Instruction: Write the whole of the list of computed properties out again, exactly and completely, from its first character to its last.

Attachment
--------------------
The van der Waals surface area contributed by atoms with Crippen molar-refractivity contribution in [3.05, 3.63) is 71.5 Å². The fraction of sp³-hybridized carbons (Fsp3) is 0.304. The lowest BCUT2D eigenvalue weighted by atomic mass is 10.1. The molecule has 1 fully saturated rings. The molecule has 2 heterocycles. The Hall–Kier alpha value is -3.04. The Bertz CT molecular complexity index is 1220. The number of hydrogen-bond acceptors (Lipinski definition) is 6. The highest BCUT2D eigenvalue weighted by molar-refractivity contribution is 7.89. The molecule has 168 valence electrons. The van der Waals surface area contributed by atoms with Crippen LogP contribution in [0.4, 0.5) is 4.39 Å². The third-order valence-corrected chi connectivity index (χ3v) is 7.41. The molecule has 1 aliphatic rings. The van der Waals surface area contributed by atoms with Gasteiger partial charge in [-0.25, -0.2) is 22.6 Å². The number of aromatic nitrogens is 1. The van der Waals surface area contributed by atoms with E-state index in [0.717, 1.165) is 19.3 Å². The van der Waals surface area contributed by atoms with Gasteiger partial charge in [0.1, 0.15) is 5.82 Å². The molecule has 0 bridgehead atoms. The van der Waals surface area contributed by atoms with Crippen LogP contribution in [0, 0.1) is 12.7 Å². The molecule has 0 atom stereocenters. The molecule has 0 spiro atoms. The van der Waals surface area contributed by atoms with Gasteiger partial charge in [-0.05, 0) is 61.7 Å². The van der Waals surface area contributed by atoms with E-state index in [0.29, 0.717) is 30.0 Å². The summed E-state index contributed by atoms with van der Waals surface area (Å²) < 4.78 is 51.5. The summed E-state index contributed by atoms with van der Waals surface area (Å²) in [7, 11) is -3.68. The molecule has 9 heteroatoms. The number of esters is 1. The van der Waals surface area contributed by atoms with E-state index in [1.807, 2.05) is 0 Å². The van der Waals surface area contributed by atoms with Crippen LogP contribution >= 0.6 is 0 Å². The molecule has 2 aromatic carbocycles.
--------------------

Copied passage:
The van der Waals surface area contributed by atoms with Crippen molar-refractivity contribution in [3.05, 3.63) is 71.5 Å². The fraction of sp³-hybridized carbons (Fsp3) is 0.304. The lowest BCUT2D eigenvalue weighted by atomic mass is 10.1. The molecule has 1 fully saturated rings. The molecule has 2 heterocycles. The Hall–Kier alpha value is -3.04. The Bertz CT molecular complexity index is 1220. The number of hydrogen-bond acceptors (Lipinski definition) is 6. The highest BCUT2D eigenvalue weighted by molar-refractivity contribution is 7.89. The molecule has 168 valence electrons. The van der Waals surface area contributed by atoms with Crippen LogP contribution in [0.4, 0.5) is 4.39 Å². The third-order valence-corrected chi connectivity index (χ3v) is 7.41. The molecule has 1 aliphatic rings. The van der Waals surface area contributed by atoms with Gasteiger partial charge in [-0.25, -0.2) is 22.6 Å². The number of aromatic nitrogens is 1. The van der Waals surface area contributed by atoms with E-state index in [0.717, 1.165) is 19.3 Å². The van der Waals surface area contributed by atoms with Gasteiger partial charge in [0.1, 0.15) is 5.82 Å². The molecule has 0 bridgehead atoms. The van der Waals surface area contributed by atoms with Crippen LogP contribution in [0, 0.1) is 12.7 Å². The molecule has 0 atom stereocenters. The molecule has 0 spiro atoms. The van der Waals surface area contributed by atoms with Gasteiger partial charge in [-0.05, 0) is 61.7 Å². The van der Waals surface area contributed by atoms with E-state index in [0.29, 0.717) is 30.0 Å². The summed E-state index contributed by atoms with van der Waals surface area (Å²) < 4.78 is 51.5. The summed E-state index contributed by atoms with van der Waals surface area (Å²) in [7, 11) is -3.68. The molecule has 9 heteroatoms. The number of esters is 1. The van der Waals surface area contributed by atoms with E-state index in [1.807, 2.05) is 0 Å². The van der Waals surface area contributed by atoms with Crippen LogP contribution >= 0.6 is 0 Å². The molecule has 2 aromatic carbocycles.